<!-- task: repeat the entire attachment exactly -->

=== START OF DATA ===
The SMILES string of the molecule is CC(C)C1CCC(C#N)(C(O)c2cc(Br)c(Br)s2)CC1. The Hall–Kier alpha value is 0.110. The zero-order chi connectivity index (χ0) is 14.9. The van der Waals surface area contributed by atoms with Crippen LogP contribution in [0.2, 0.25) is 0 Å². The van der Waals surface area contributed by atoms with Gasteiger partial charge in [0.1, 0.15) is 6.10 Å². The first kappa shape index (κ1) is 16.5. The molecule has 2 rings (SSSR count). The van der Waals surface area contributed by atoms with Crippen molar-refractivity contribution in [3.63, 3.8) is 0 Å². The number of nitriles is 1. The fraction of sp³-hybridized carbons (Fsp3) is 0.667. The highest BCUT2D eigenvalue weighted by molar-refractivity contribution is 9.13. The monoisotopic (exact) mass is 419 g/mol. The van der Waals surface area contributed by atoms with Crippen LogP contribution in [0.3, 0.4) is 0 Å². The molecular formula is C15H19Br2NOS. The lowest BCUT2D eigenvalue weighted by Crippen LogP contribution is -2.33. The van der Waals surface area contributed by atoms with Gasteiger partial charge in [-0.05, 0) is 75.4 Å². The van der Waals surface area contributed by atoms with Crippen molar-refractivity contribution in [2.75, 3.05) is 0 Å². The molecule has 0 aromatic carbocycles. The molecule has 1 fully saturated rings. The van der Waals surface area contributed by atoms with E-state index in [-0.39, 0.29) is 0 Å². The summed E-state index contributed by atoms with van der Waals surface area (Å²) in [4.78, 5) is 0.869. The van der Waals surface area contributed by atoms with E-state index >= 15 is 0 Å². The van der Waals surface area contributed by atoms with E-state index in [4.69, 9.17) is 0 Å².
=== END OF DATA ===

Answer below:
The SMILES string of the molecule is CC(C)C1CCC(C#N)(C(O)c2cc(Br)c(Br)s2)CC1. The Hall–Kier alpha value is 0.110. The zero-order chi connectivity index (χ0) is 14.9. The van der Waals surface area contributed by atoms with Crippen LogP contribution in [0.2, 0.25) is 0 Å². The van der Waals surface area contributed by atoms with Gasteiger partial charge in [0.1, 0.15) is 6.10 Å². The first kappa shape index (κ1) is 16.5. The molecule has 2 rings (SSSR count). The van der Waals surface area contributed by atoms with Crippen molar-refractivity contribution in [3.63, 3.8) is 0 Å². The number of nitriles is 1. The fraction of sp³-hybridized carbons (Fsp3) is 0.667. The highest BCUT2D eigenvalue weighted by molar-refractivity contribution is 9.13. The monoisotopic (exact) mass is 419 g/mol. The van der Waals surface area contributed by atoms with Crippen LogP contribution in [0.3, 0.4) is 0 Å². The molecular formula is C15H19Br2NOS. The lowest BCUT2D eigenvalue weighted by Crippen LogP contribution is -2.33. The van der Waals surface area contributed by atoms with Gasteiger partial charge in [-0.05, 0) is 75.4 Å². The van der Waals surface area contributed by atoms with Crippen molar-refractivity contribution in [2.75, 3.05) is 0 Å². The molecule has 0 aromatic carbocycles. The molecule has 1 fully saturated rings. The van der Waals surface area contributed by atoms with E-state index in [-0.39, 0.29) is 0 Å². The summed E-state index contributed by atoms with van der Waals surface area (Å²) in [4.78, 5) is 0.869. The van der Waals surface area contributed by atoms with E-state index >= 15 is 0 Å². The van der Waals surface area contributed by atoms with E-state index in [4.69, 9.17) is 0 Å².